We read in The Spectator this morning that Captain Cook has been effectively cancelled in the National Curriculum for schools. To set the record straight, there is a stirring account of Cook’s career in the very first edition of Quadrant in 1956 which appeared in 1956. This is the article, with the editor’s introduction to the venture.
For people who are too busy to read all about the details of Cook’s seamanship the editorial may be more interesting, it is worth a good look to see what was in James McAuley’s mind at the time.
Quadrant was founded as a part of the cultural fightback in the Cold War, led by the International Congress for Cultural Freedom. The flagship was the magazine Encounter and in Australia the local branch of the Congress was led by Richard Krygier, a Polish-Jewish refugee. The founding editor of Quadrant was the leading poet James McAuley and the early editions have become collectors items because he published the leading poets, essayists and critics of the day in Australia, spiced with international contributions. They stand as a monument to the spirit of freedom and the best aspects of western culture and intellectual life.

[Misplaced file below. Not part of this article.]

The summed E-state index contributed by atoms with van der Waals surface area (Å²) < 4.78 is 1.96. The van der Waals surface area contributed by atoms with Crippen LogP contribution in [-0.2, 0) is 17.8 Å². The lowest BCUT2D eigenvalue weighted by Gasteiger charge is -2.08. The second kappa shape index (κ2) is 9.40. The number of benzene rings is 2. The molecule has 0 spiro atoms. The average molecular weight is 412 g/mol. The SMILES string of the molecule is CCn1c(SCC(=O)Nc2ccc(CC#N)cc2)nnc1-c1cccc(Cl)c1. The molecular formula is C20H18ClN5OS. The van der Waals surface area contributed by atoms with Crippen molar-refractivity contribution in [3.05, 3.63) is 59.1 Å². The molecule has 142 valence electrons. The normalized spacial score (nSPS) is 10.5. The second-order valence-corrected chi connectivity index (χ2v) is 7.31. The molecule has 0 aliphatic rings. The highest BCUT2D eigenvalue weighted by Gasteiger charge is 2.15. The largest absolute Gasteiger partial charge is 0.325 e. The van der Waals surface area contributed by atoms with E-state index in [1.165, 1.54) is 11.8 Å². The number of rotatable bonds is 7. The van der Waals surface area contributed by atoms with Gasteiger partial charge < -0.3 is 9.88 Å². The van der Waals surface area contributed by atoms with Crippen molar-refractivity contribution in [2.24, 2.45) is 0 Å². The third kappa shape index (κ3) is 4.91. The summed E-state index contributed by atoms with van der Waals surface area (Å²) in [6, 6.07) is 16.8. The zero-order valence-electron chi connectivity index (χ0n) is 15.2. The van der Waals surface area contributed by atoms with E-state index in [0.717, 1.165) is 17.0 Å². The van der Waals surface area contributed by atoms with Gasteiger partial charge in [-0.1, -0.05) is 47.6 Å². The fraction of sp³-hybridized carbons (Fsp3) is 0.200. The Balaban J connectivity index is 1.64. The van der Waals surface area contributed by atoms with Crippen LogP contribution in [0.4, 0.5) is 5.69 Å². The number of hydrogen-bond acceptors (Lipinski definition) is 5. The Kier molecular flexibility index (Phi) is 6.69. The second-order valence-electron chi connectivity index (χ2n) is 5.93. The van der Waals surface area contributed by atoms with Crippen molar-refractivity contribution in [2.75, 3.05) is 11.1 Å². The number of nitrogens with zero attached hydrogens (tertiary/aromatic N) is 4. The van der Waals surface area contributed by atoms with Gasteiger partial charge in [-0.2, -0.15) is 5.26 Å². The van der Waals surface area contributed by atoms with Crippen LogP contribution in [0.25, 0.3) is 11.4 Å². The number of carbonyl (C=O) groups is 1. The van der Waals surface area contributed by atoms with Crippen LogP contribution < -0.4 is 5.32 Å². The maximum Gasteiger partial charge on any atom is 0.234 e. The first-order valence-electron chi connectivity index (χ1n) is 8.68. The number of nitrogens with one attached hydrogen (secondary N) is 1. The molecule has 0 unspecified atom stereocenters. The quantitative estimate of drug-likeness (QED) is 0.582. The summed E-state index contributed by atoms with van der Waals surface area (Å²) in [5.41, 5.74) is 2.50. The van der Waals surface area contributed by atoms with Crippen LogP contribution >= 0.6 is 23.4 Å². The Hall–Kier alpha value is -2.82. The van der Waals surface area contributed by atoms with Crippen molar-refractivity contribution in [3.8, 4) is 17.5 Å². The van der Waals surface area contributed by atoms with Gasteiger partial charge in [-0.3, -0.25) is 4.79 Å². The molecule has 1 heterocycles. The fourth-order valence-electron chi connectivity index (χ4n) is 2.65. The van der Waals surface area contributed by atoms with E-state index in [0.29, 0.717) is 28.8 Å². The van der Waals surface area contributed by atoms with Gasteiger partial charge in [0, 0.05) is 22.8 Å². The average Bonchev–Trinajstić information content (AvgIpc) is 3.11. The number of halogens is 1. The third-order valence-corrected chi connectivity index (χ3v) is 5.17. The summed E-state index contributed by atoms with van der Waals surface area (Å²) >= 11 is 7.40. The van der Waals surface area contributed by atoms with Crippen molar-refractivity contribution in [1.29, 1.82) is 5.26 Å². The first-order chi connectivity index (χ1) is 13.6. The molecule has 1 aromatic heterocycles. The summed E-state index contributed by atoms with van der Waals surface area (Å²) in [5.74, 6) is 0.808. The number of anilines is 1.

McAuley wanted the magazine “To be Australian in our orientation, because we are interested in this country, its people, its problems, its cultural life, its liberties, and its safety.” And “To publish work of interest and merit on any topic without regard to the affiliations or repute of the author, the sole requirement being that the material should be worth reading.”